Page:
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The effect of a serotonine agonist on neural activity and BOLD activity in monkey primary visual cortex, a pharmacological fMRI (PhMRI) study

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http://pubman.mpdl.mpg.de/cone/persons/resource/persons84158

Rauch,  A
Department Physiology of Cognitive Processes, Max Planck Institute for Biological Cybernetics, Max Planck Society;

http://pubman.mpdl.mpg.de/cone/persons/resource/persons83813

Meinec FC, Biessmann,  F
Department Physiology of Cognitive Processes, Max Planck Institute for Biological Cybernetics, Max Planck Society;

http://pubman.mpdl.mpg.de/cone/persons/resource/persons84096

Müller,  K-R
Department Empirical Inference, Max Planck Institute for Biological Cybernetics, Max Planck Society;

http://pubman.mpdl.mpg.de/cone/persons/resource/persons84063

Logothetis,  NK
Department Physiology of Cognitive Processes, Max Planck Institute for Biological Cybernetics, Max Planck Society;

http://pubman.mpdl.mpg.de/cone/persons/resource/persons84154

Rainer,  G
Department Physiology of Cognitive Processes, Max Planck Institute for Biological Cybernetics, Max Planck Society;

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Citation

Rauch, A., Meinec FC, Biessmann, F., Müller, K.-R., Logothetis, N., & Rainer, G. (2008). The effect of a serotonine agonist on neural activity and BOLD activity in monkey primary visual cortex, a pharmacological fMRI (PhMRI) study. Talk presented at Bernstein Symposium 2008. München, Germany.


Cite as: http://hdl.handle.net/11858/00-001M-0000-0013-C6F5-2
Abstract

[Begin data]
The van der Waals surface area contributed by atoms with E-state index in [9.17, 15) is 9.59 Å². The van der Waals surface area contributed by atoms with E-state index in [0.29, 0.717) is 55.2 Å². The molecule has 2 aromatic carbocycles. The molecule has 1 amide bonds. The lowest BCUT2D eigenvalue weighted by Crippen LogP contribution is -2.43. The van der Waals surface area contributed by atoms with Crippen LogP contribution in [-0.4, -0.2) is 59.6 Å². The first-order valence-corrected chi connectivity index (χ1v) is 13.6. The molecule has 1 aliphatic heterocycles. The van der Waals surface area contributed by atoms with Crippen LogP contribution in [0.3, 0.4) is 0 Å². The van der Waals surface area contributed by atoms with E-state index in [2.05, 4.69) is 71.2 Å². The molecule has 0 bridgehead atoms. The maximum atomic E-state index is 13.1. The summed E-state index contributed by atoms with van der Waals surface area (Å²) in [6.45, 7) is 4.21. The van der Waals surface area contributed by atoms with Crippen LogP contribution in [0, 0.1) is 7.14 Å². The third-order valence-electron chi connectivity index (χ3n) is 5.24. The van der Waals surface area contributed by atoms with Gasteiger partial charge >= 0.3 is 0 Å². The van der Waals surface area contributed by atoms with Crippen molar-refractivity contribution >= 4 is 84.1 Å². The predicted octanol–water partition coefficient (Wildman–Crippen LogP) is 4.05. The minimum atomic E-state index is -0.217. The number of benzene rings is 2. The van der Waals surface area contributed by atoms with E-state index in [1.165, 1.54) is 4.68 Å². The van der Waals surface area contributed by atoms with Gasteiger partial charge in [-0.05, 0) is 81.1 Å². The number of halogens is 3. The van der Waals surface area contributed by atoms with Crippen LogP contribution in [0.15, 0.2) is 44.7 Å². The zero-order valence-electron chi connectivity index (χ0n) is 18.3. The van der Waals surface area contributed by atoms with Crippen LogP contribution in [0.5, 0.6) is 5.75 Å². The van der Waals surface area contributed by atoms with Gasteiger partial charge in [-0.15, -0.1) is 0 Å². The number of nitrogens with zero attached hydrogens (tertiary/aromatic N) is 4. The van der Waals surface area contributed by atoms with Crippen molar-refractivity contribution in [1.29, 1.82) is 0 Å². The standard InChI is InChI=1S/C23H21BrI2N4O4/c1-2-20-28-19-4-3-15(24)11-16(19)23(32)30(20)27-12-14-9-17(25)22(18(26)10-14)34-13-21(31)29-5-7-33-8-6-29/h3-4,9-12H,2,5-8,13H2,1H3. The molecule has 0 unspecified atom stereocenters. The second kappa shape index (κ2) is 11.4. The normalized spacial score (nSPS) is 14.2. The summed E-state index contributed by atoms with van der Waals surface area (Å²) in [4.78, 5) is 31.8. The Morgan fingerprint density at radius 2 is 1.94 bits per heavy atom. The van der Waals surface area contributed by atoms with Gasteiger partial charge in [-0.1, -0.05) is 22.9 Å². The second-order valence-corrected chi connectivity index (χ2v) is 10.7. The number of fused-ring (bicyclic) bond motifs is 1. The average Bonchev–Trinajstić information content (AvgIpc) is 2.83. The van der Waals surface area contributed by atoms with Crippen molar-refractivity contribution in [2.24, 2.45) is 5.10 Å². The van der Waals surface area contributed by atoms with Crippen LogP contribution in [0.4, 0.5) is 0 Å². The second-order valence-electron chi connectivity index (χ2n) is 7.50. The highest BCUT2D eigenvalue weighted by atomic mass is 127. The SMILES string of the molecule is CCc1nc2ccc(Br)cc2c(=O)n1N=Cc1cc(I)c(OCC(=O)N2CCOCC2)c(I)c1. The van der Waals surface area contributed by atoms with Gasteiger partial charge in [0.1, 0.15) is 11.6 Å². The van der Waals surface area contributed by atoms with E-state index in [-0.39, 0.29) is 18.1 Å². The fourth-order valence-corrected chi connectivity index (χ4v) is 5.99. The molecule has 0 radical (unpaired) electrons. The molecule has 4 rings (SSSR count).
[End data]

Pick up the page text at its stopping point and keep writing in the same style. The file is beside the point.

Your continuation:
Functional magnetic resonance imaging (fMRI) offers great diagnostic potential for monitoring brain activity due to its non-invasiveness. However the neurophysiological basis of BOLD contrast mechanisms in fMRI is not fully understood. Pharmacological functional magnetic resonance imaging (PhMRI) is a promising new direction in biomedical imaging, which allows for monitoring drug related effects on brain processes. When using drugs with known pharmacodynamics (drug effects on the brain), PhMRI offers great possibilities to get a better understanding of the neuronal basis of the BOLD signal. It can provide the link between drug induced biomolecular changes and their corresponding BOLD response. To take full advantage of PhMRI we are developing an integrated software and hardware platform to record in real-time mode simultaneously neurophysiological and BOLD signals to follow drug induced changes in both signals. Real-time mode allows for controlling drug induced effects tightly and offers the possibility to online modify application parameters of the drug. We started to test pharmacological agents and investigated the effect of the neuromodulator BP554 in the primary visual cortex (V1), of anesthetized monkeys. BP554 is a 5-HT1A agonist acting primarily on the membrane of efferent neurons by potassium-induced hyperpolarization. Combined electrophysiology and (fMRI) experiments suggested that local field activity (LFP) is a better predictor of the BOLD signal than multi-unit activity (MUA). This is particularly true because BOLD responses remain undiminished in cases where spiking might be entirely absent despite clear, strong stimulus-induced modulation of the field potentials. To further test this hypothesis we induced the dissociation of MUA from LFP activity with injections of BP554 into primary visual cortex. Neuroimaging was performed in a 4.7 Tesla Scanner (Bruker, Germany). Recorded were spiking activity and local field potentials. V1 was stimulated by rotating polar checkerboard stimulus (blocks by 30 sec stimulus, 30 sec blank, 37 repetitions). 300 microm to the recording electrode we injected BP554 (100 microM solution). The infusion of BP554 in visual cortex reliably reduced MUA without affecting LFP and BOLD activity. This finding suggests that the efferents of a neuronal network pose little metabolic burden compared to the overall pre- and postsynaptic processing of incoming afferents. These results show how powerful PhMRI can be in approaching the still open issue of the coupling between neuronal activity and the BOLD signal, when appropriate hardware and software achievements are incorporated.